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Saturday, Oct 25, 2014
Columnists

Hill: How inverted pyramid came to be

Published:

Let’s take care of the burning questions first.

That way, the story of the inverted pyramid sitting empty and forlorn in Tampa Bay at the end of Second Avenue Northeast can take center stage.

William Harvard Jr. runs Harvard Jolly, the architectural firm his father, William Sr., started and, with Blanchard Jolly, built into a nationally recognized company. William Sr. died in 1995. Jolly retired in 1999. William Jr. is president and CEO. His brother Lee works there as well.

Although William Jr. and Lee had no direct part in designing The Pier — the effort began about 1970, before they formally joined the firm — the iconic structure remains a significant element, not just in the city’s history but in their personal and professional lives.

They have an interest in the future of the pier and are disappointed there seemed to be no interest in renovating the existing structure before elected officials decided to replace it.

“I don’t think there was any time spent on examining what could be done,” said William Jr.

But they stayed out of the debate about the Lens project, which St. Petersburg voters overwhelmingly rejected in August.

Why?

Likely because they are genteel men not given to tooting horns, stirring pots or crashing parties to which they have not been invited.

When I asked what they thought of the Lens, William Jr. simply said: “The people spoke.”

Because the question of what structure ultimately might grace the waterfront remains undecided, it’s interesting to note how the inverted pyramid came to be.

I had heard some of the story before from people who know the Harvards. Once explained, the inverted pyramid no longer was a flight of fancy, but made sense.

It was that “Wow. Now I get it” moment that piqued my interest in a fuller explanation of The Pier.

You have to take all the practical issues and turn them into something concrete, says William Jr.

And there were plenty of practical issues that affected the design — and will affect whatever is done at the end of Second Avenue Northeast.

After the Million Dollar Pier was razed in 1967, the approach and foundation sat empty for several years.

St. Petersburg leaders, eager to upgrade the city’s image, wanted a distinctive pier building that would attract people to the then sleepy downtown. They contracted with William Sr., a known innovator who had designed the Williams Park Pavilion, Pasadena Community Church and the Hospitality Center at Busch Gardens.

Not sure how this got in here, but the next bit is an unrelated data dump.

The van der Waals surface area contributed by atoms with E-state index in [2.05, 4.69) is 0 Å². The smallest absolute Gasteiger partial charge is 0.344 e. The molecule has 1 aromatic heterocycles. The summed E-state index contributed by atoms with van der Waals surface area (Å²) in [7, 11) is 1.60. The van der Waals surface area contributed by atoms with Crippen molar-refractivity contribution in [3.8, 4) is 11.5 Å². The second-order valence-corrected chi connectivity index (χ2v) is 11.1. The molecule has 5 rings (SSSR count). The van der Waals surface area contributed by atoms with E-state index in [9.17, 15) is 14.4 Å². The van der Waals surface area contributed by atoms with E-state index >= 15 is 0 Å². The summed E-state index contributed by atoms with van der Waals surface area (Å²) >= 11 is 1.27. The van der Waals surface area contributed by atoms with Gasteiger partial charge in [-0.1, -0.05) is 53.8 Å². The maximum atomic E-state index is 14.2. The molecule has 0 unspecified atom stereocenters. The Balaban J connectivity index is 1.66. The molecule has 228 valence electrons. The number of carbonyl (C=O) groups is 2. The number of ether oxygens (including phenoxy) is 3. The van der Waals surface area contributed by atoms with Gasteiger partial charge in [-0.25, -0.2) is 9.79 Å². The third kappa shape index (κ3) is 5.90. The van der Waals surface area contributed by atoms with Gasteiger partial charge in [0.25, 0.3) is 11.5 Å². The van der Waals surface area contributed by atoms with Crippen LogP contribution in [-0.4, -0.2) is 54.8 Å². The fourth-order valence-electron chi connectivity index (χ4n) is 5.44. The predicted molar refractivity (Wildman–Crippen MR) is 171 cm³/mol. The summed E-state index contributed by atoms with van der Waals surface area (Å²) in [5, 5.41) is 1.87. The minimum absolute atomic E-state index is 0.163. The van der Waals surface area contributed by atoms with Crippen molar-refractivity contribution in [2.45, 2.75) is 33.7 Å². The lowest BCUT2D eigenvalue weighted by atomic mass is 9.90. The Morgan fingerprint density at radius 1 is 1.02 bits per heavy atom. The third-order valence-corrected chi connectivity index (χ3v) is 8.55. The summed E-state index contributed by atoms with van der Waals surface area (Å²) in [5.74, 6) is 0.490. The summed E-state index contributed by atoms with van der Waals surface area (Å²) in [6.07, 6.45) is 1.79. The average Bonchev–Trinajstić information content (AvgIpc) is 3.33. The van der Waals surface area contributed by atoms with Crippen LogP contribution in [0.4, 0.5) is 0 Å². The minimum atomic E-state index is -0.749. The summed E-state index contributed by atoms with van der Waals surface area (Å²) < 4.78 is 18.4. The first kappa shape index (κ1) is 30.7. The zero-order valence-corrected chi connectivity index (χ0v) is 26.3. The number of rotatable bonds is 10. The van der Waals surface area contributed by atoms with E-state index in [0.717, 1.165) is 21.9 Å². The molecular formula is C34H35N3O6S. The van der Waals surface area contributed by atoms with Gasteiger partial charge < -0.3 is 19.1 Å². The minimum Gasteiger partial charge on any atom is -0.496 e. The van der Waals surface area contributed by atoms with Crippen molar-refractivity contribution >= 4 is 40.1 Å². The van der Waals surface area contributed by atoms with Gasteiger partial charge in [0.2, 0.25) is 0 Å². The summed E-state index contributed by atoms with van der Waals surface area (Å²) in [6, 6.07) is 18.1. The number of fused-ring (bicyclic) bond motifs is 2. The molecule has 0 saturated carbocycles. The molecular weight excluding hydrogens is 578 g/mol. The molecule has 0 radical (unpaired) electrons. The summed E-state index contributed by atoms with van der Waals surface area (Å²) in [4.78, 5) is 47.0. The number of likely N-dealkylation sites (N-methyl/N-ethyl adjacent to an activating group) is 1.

There was no international search; no design competition. Just ask the most accomplished architect in your community to get to work.

At the time, it was no secret that the pier’s approach and foundation would not last more than an additional 20 or so years.

Challenge number one was to find a way to build a notable structure that would offer shade, open spaces, views aplenty, public rooms, a restaurant and other amenities that would not add additional stress to the existing foundation.

But there were many restrictions, the main one being money; there wasn’t enough to replace the building, the foundation and the approach. The failing roadway and foundation would have to wait.

(They are still waiting, by the way.)

Harvard designed a structure that did not rely at all on the existing foundation. Four caissons driven deep into bedrock were poured to provide a new foundation. Those caissons will live a long time. The area they offer as support is not large enough for an expansive ground floor.

Given the parameters, the inverted pyramid made perfect sense.

Was there controversy over the futuristic building?

Neither Harvard brothers like the word controversy.

“Some people don’t like new things,” said William Jr.

Besides, he said, good architecture is supposed to evoke emotion.

If they had their druthers, they would like to see The Pier “renovated and restored.”

It could be substantially transformed, they say, into a high-tech, 21st century building.

That’s the simplest thing to do, they say, and the most fiscally conservative.

Proponents of a new pier obviously don’t agree.

So what will happen?

It’s anyone’s guess. The 828 Alliance, formed when the Lens contract looked as if it might be terminated by voters, made its recommendations — which included renovating the existing structure — to Mayor Bill Foster.

And there’s a municipal election Nov. 5. The Pier, new or old, has been a political issue.

Stay tuned.

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